Role of the Massachusetts Alliance on Teen Pregnancy

At the state level

  •     Act as facilitator to begin focusing on Latina teen pregnancy in Massachusetts.
  •     Connect with The National Campaign on Teen Pregnancy Prevention for information on initiatives of similar states focusing on the Latino community.
  •     Gather research on Latina teen pregnancy from national and state resources and disseminate the information to communities with high Latina birth rates.
  •     Tackle the barriers to engaging Latino based organization at the state and local levels.
  •     Convene a statewide task force of various stakeholders to discuss and create a strategic plan to address the disparity in teen birth rate.
  •     Continue to advocate for increased funding and engaging policy makers on the issue.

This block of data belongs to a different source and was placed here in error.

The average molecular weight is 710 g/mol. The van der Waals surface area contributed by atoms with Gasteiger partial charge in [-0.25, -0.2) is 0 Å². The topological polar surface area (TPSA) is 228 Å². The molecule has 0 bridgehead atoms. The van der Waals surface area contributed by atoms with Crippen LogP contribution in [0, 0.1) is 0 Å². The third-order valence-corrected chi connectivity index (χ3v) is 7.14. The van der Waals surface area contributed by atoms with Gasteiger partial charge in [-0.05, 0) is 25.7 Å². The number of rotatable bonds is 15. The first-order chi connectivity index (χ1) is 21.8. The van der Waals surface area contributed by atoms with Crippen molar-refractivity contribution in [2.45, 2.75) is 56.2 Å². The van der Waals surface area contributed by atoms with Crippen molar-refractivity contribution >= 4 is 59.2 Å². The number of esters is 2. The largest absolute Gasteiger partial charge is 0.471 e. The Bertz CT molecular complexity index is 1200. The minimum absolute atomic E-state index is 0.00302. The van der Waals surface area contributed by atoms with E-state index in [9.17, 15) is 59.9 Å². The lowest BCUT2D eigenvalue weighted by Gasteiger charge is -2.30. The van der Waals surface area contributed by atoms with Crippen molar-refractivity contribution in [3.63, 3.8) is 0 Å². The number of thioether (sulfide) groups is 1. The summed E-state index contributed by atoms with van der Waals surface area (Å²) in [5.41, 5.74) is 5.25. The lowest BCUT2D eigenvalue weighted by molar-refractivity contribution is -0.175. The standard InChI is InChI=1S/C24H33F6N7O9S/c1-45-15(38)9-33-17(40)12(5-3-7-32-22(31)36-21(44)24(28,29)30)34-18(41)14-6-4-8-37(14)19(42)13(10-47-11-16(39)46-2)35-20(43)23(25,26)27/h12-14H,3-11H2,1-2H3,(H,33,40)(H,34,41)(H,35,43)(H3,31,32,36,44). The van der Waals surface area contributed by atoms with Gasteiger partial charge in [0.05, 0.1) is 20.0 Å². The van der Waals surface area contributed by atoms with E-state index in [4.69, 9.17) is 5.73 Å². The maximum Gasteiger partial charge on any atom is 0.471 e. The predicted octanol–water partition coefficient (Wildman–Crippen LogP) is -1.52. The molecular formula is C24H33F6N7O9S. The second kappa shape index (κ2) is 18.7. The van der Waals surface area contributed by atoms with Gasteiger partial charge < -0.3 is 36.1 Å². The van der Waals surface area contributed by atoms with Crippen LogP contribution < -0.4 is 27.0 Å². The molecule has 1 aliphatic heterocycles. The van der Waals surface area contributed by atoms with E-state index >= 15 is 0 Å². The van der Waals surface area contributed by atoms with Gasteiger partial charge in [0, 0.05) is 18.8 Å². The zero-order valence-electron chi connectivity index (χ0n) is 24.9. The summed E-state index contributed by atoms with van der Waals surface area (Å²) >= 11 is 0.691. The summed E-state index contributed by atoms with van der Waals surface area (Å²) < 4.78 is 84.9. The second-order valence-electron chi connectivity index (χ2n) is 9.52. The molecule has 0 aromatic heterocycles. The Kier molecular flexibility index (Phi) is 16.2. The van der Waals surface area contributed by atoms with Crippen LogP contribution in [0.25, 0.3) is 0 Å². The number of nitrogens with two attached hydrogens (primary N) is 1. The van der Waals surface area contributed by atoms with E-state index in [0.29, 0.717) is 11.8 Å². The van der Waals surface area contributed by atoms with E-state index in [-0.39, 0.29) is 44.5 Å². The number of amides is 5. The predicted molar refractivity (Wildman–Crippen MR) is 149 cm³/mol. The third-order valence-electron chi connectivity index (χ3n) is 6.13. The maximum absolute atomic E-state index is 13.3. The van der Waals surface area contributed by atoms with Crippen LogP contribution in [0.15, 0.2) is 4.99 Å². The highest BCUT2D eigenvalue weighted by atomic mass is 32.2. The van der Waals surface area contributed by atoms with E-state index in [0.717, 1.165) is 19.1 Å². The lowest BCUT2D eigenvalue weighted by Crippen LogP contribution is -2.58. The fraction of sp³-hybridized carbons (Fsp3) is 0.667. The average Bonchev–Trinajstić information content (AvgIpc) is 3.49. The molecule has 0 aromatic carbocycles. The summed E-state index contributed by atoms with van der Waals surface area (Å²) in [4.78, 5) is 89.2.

•     Re-framing the issue of Latina teen pregnancy so that it does not negatively impact the Latino community.

 At the community level

  •     Survey the Latino community regarding their views on teen pregnancy.
  •     Assist communities with high Latina birth rates in training local leadership to address Latina teen pregnancy

Faculty Preceptor:

Joanne E. Cox MD, Associate Chief General Pediatrics Primary Care, Children’s Hospital Boston

Agency  Preceptor:

Patricia Quinn, Director of Public Policy

Sponsoring Agency:

The Massachusetts Alliance on Teen Pregnancy